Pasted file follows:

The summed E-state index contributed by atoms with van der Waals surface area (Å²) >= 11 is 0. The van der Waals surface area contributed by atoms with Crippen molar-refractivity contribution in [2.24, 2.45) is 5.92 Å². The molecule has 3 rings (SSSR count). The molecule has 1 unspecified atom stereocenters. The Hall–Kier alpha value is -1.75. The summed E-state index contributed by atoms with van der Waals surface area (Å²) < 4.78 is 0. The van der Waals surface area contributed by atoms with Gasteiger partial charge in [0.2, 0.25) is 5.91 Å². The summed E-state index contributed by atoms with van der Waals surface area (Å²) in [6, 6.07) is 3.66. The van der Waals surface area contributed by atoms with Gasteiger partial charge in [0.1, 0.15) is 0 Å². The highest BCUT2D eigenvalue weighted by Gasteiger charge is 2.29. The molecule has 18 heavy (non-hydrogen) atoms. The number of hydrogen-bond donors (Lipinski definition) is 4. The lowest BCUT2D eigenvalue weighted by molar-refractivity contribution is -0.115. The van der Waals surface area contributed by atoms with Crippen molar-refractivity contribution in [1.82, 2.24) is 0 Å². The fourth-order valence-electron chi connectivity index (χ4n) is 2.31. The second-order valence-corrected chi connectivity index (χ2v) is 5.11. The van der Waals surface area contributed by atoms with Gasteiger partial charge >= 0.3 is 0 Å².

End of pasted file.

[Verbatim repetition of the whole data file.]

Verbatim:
The summed E-state index contributed by atoms with van der Waals surface area (Å²) >= 11 is 0. The van der Waals surface area contributed by atoms with Crippen molar-refractivity contribution in [2.24, 2.45) is 5.92 Å². The molecule has 3 rings (SSSR count). The molecule has 1 unspecified atom stereocenters. The Hall–Kier alpha value is -1.75. The summed E-state index contributed by atoms with van der Waals surface area (Å²) < 4.78 is 0. The van der Waals surface area contributed by atoms with Gasteiger partial charge in [0.2, 0.25) is 5.91 Å². The summed E-state index contributed by atoms with van der Waals surface area (Å²) in [6, 6.07) is 3.66. The van der Waals surface area contributed by atoms with Gasteiger partial charge in [0.1, 0.15) is 0 Å². The highest BCUT2D eigenvalue weighted by Gasteiger charge is 2.29. The molecule has 18 heavy (non-hydrogen) atoms. The number of hydrogen-bond donors (Lipinski definition) is 4. The lowest BCUT2D eigenvalue weighted by molar-refractivity contribution is -0.115. The van der Waals surface area contributed by atoms with Crippen molar-refractivity contribution in [1.82, 2.24) is 0 Å². The fourth-order valence-electron chi connectivity index (χ4n) is 2.31. The second-order valence-corrected chi connectivity index (χ2v) is 5.11. The van der Waals surface area contributed by atoms with Gasteiger partial charge >= 0.3 is 0 Å².